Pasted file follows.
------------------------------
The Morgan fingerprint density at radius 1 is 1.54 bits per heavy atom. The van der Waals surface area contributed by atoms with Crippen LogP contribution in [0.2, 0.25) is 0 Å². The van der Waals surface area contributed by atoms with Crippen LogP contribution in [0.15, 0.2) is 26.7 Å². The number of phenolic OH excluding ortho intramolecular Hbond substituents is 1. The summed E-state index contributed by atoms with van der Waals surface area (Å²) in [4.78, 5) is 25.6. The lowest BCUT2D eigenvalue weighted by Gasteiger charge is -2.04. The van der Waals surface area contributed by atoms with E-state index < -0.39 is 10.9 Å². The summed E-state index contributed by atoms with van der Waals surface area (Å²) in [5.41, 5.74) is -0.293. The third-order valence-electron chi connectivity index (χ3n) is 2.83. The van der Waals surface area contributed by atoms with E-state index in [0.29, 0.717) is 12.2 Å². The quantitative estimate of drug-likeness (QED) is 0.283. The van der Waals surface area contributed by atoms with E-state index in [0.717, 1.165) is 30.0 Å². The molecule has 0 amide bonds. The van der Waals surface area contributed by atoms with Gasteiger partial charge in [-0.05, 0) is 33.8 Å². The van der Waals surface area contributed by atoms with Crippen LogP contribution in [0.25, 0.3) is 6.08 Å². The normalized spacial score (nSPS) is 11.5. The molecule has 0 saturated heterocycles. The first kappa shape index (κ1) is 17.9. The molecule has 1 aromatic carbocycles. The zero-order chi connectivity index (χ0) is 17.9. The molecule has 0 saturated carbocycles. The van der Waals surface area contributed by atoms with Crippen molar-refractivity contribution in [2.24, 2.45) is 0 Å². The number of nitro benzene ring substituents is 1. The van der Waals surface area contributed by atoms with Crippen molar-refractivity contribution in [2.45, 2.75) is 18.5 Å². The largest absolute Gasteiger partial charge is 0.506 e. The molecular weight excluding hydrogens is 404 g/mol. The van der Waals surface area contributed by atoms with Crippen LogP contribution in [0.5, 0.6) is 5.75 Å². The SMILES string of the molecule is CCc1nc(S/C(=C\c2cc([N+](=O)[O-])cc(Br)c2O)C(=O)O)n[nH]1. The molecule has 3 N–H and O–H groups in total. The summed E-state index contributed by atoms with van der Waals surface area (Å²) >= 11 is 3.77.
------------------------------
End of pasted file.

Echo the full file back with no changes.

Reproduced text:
The Morgan fingerprint density at radius 1 is 1.54 bits per heavy atom. The van der Waals surface area contributed by atoms with Crippen LogP contribution in [0.2, 0.25) is 0 Å². The van der Waals surface area contributed by atoms with Crippen LogP contribution in [0.15, 0.2) is 26.7 Å². The number of phenolic OH excluding ortho intramolecular Hbond substituents is 1. The summed E-state index contributed by atoms with van der Waals surface area (Å²) in [4.78, 5) is 25.6. The lowest BCUT2D eigenvalue weighted by Gasteiger charge is -2.04. The van der Waals surface area contributed by atoms with E-state index < -0.39 is 10.9 Å². The summed E-state index contributed by atoms with van der Waals surface area (Å²) in [5.41, 5.74) is -0.293. The third-order valence-electron chi connectivity index (χ3n) is 2.83. The van der Waals surface area contributed by atoms with E-state index in [0.29, 0.717) is 12.2 Å². The quantitative estimate of drug-likeness (QED) is 0.283. The van der Waals surface area contributed by atoms with E-state index in [0.717, 1.165) is 30.0 Å². The molecule has 0 amide bonds. The van der Waals surface area contributed by atoms with Gasteiger partial charge in [-0.05, 0) is 33.8 Å². The van der Waals surface area contributed by atoms with Crippen LogP contribution in [0.25, 0.3) is 6.08 Å². The normalized spacial score (nSPS) is 11.5. The molecule has 0 saturated heterocycles. The first kappa shape index (κ1) is 17.9. The molecule has 1 aromatic carbocycles. The zero-order chi connectivity index (χ0) is 17.9. The molecule has 0 saturated carbocycles. The van der Waals surface area contributed by atoms with Crippen molar-refractivity contribution in [2.24, 2.45) is 0 Å². The number of nitro benzene ring substituents is 1. The van der Waals surface area contributed by atoms with Crippen molar-refractivity contribution in [2.45, 2.75) is 18.5 Å². The largest absolute Gasteiger partial charge is 0.506 e. The molecular weight excluding hydrogens is 404 g/mol. The van der Waals surface area contributed by atoms with Crippen LogP contribution in [0.5, 0.6) is 5.75 Å². The SMILES string of the molecule is CCc1nc(S/C(=C\c2cc([N+](=O)[O-])cc(Br)c2O)C(=O)O)n[nH]1. The molecule has 3 N–H and O–H groups in total. The summed E-state index contributed by atoms with van der Waals surface area (Å²) >= 11 is 3.77.